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Of the many one-on-one fighters released on Neo Geo (and now filling up the Switch eShop), World Heroes was far from top of the pile. It could still entertain however, and its colourful cast of characters inspired by historical figures helped it stand out. World Heroes 2 provides the same best of three rounds fighting action, while also making a few improvements.

The eight playable characters from the first game return as well as shape-shifting boss character Geegus, or rather Neo Geegus who this time morphs into the six new characters. These newcomers include pirate Captain Kidd, American Football player Johnny Maximum and mask-wearing shaman Mudman. After dispatching Neo Geegus there’s a final challenge in the form of new boss Dio.

As before there is a button to punch and one to kick, with the length of time held determining which of two strengths of attack is used. A third button is used for throws and when out of throw range it is used to taunt your opponent. If you are just out of throw range this can of course lead to an untended taunt and a smack in the face. There’s not as many moves as in other games, but each character has some special attacks that add to your options during a fight, whether trying to keep someone at bay or render them unconscious.

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The 14 characters would also feature in World Heroes 2 Jet along with two more and a new boss character replacing the two from this game. Jet would also further increase the speed and add a dash ability. One thing not included in that game--or final instalment World Heroes Perfect for that matter - is the Death Match mode.

Death Matches were also available in the first game, but where there they played the same as the regular fights with hazards thrown in, here the mode has been reworked to give it a more distinct feel. Rather than 99-second rounds there is a single 199-second bout of play and also a single energy bar. A marker starts in the middle and shifts left or right as the combatants take damage. Should it reach one side that fighter doesn’t instantly lose, but they must engage in button bashing and joystick waggling if they wish to beat the referee’s 10-count.

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The shifting energy bar gives a different feel to fights with many more going the distance and the hazards also give you something to consider during the fight. There are a number of different death matches during your playthrough including ones with spiked sidewalls, landmines and a circular sawblade that moves through the arena. While being something you have to keep an eye on and avoid, these hazards can prove extremely useful if you can knock your opponent on to them.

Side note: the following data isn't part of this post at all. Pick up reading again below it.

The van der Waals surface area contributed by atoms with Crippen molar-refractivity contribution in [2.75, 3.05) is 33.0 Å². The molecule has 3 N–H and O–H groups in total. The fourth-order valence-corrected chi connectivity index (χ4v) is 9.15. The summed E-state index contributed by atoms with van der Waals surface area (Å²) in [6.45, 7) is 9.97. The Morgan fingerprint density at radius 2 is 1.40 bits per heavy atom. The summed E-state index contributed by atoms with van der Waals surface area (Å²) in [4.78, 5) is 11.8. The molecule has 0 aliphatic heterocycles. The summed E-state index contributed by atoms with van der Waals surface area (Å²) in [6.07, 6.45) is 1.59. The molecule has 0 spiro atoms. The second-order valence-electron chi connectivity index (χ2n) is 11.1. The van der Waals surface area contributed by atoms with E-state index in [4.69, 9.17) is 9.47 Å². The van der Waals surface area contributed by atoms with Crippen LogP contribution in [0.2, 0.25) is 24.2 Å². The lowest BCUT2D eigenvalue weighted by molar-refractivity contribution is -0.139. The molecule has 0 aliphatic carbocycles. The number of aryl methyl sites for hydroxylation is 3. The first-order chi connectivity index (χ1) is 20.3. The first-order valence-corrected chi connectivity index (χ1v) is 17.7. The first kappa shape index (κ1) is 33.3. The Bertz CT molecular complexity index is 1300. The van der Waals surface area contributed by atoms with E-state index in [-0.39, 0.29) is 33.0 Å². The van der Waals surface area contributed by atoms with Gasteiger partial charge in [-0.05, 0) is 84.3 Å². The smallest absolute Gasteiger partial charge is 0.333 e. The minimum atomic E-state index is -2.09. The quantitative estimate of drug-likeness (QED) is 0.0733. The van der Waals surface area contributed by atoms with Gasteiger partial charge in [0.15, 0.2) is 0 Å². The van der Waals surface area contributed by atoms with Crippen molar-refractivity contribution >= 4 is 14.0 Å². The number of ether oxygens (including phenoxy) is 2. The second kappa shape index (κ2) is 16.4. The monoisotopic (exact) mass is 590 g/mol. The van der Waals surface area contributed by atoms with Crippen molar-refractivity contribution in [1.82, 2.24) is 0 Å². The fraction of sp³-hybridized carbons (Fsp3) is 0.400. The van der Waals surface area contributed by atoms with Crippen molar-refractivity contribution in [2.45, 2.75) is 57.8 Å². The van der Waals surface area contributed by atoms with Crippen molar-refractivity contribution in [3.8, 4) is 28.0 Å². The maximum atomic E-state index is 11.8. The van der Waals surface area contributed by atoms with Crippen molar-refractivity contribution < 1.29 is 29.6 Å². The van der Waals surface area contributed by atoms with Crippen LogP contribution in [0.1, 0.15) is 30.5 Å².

Whichever mode you play through, defeating Dio will reward you with your character’s ending, so there’s some replayability if you’d like to see them all. Get to know your character’s moves and the CPU fighters are not too difficult to beat, but as usual the difficulty can be increased, up to level eight (from the default four) if you’d like more of a challenge. As always there is an online leaderboard you can move up as you replay and improve your score, with further leaderboards available in the one-credit Hi Score and five-minute Caravan modes – although these can only be played with regular fights, not death matches.

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If you are fed up with CPU opposition, a second player can buy-in to the arcade mode at any time to challenge you to a fight. After selecting your characters both players can chose the type of match; a coin toss deciding if you vote differently. Although you can’t pick a specific type of death match it can be any of the types available in the game and not just whatever you were fighting on when the second player joined in.


Offering a simple three-button setup World Heroes 2 may not offer quite as many offensive options as other fighting games, but there's a good range of fighters and bouts can still entertain. Subsequent games in the series would add to the gameplay, however, with the already available World Heroes Perfect being the top World Heroes option for best of three round fights. What this game does have over the next two instalments is the revamped Death Match mode that provides a fun alternate way of playing as the energy bar moves back and fourth during the battles and you avoid the hazards or try to use them to your advantage. Fights can often go the distance with the marker shifting to the victor in the final moments. World Heroes 2 may not be the best fighting game available on Switch, but it can still entertain.